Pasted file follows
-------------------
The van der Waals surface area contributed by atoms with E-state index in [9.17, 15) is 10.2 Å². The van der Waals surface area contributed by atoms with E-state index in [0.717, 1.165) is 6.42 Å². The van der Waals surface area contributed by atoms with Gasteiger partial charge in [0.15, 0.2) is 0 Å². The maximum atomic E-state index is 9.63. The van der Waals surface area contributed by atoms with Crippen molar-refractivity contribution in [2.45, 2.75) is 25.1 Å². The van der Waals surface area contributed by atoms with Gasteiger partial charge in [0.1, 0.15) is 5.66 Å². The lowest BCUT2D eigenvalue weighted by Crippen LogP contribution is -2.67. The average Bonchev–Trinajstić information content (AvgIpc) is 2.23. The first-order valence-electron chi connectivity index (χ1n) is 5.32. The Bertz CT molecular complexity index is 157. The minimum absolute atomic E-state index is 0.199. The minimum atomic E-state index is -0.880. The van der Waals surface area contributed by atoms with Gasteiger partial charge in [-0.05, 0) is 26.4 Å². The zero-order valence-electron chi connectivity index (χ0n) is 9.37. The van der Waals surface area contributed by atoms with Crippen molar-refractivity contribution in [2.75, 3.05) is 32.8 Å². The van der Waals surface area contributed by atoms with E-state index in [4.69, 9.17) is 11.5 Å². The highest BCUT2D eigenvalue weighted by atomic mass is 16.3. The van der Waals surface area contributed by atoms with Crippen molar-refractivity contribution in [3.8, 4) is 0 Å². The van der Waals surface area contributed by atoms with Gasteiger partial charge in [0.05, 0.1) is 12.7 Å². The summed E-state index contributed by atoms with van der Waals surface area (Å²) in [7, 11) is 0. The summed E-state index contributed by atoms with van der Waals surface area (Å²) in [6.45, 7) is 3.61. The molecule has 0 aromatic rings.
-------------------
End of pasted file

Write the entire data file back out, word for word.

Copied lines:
The van der Waals surface area contributed by atoms with E-state index in [9.17, 15) is 10.2 Å². The van der Waals surface area contributed by atoms with E-state index in [0.717, 1.165) is 6.42 Å². The van der Waals surface area contributed by atoms with Gasteiger partial charge in [0.15, 0.2) is 0 Å². The maximum atomic E-state index is 9.63. The van der Waals surface area contributed by atoms with Crippen molar-refractivity contribution in [2.45, 2.75) is 25.1 Å². The van der Waals surface area contributed by atoms with Gasteiger partial charge in [0.1, 0.15) is 5.66 Å². The lowest BCUT2D eigenvalue weighted by Crippen LogP contribution is -2.67. The average Bonchev–Trinajstić information content (AvgIpc) is 2.23. The first-order valence-electron chi connectivity index (χ1n) is 5.32. The Bertz CT molecular complexity index is 157. The minimum absolute atomic E-state index is 0.199. The minimum atomic E-state index is -0.880. The van der Waals surface area contributed by atoms with Gasteiger partial charge in [-0.05, 0) is 26.4 Å². The zero-order valence-electron chi connectivity index (χ0n) is 9.37. The van der Waals surface area contributed by atoms with Crippen molar-refractivity contribution in [2.75, 3.05) is 32.8 Å². The van der Waals surface area contributed by atoms with E-state index in [4.69, 9.17) is 11.5 Å². The highest BCUT2D eigenvalue weighted by atomic mass is 16.3. The van der Waals surface area contributed by atoms with Crippen molar-refractivity contribution in [3.8, 4) is 0 Å². The van der Waals surface area contributed by atoms with Gasteiger partial charge in [0.05, 0.1) is 12.7 Å². The summed E-state index contributed by atoms with van der Waals surface area (Å²) in [7, 11) is 0. The summed E-state index contributed by atoms with van der Waals surface area (Å²) in [6.45, 7) is 3.61. The molecule has 0 aromatic rings.